Bands don’t have to reinvent the wheel to be good at their craft. Or, at least, that’s what I tell myself when I listen to a new album and am oddly disappointed when it fails to capture my attention. While disappointment tends to be the feeling du jour when it comes to certain genres, there are still nuggets of music here and there that bring joy because some aspects of a particular genre are still thriving. This is the case with Torchia, whose newest release, The Coven, seems to stick with the powerful riffing we see in a lot of early melodeath, but they also add a little groove to their sound.
For an album that seems to be placed firmly within the melodeath sound that was popular about a decade ago, The Coven doesn’t just sit within the tried-and-true myriad of melodeath that is now an endangered species. Instead, it utilizes groove and an amalgamation of influences to keep its sound fresh and fun. It’s incredible that these guys can write a good riff, evidenced by the backing guitar on “Memoirs” and on the beginning of “Gallows.” Their instrumentality is also superb; there is never a dull moment here, as each melodic riff is counter-balanced by precise drumming and clean rhythm sections. The vocals are no slouch either; while chaotic and primal in their sound, they seem to emphasize just how good the instrumentation is. They also add a layer of grime to the music, reminding me of Kalmah; however, instead of their swamp-like nature being evident in the production, Torchia employs elements of black, death, and thrash into their music, making it sound like they’ve just dipped themselves into mud. It’s a welcoming sound, and it ties into the aesthetic that they have going on, especially with that album cover.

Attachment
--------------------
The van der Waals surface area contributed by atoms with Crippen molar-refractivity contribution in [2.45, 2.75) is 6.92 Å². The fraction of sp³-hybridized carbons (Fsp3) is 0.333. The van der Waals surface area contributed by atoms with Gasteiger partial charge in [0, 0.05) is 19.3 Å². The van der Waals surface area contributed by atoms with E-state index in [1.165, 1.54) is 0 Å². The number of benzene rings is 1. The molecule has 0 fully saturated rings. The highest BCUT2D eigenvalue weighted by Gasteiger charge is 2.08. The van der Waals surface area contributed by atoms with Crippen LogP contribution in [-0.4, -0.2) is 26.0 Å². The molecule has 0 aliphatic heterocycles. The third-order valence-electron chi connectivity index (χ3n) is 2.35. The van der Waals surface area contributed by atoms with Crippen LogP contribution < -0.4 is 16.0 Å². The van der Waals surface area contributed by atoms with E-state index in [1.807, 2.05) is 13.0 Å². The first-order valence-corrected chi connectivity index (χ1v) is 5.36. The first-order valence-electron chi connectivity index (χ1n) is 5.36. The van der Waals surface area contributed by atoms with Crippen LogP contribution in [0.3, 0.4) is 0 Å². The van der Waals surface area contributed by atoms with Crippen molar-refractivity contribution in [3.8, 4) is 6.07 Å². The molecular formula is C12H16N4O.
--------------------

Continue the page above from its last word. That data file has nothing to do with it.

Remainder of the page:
Personally, I enjoyed this aspect to their sound; it gave them this interesting, moving tonality that made me grin like a madwoman who found something shiny among the layers of mud and grime that one has to look through from time to time.
However, despite this, the album is not doing anything new to, or for, the genre. If you were looking for something new and different in melodeath, you might have a better chance listening to a band like Blood Stain Child than this album. However, this is still a fun listen; these guys know they are not reinventing the genre, so they allow themselves to be as creative as they can within the confines of the genre. While their intention may not be to go in a different direction, I can’t help but think The Coven is the foundation to something new. This is the second album, after all. There’s the potential of leaning into a new direction that could make this band stand out.
All in all, The Coven is a fun album filled with melodic passages, chugging guitars, and chaotic vocals that makes the music oddly comforting. Considering we are under quarantine, I need music that is highly enjoyable, and this album really scratches that itch. Go give it a listen; you might surprise yourself.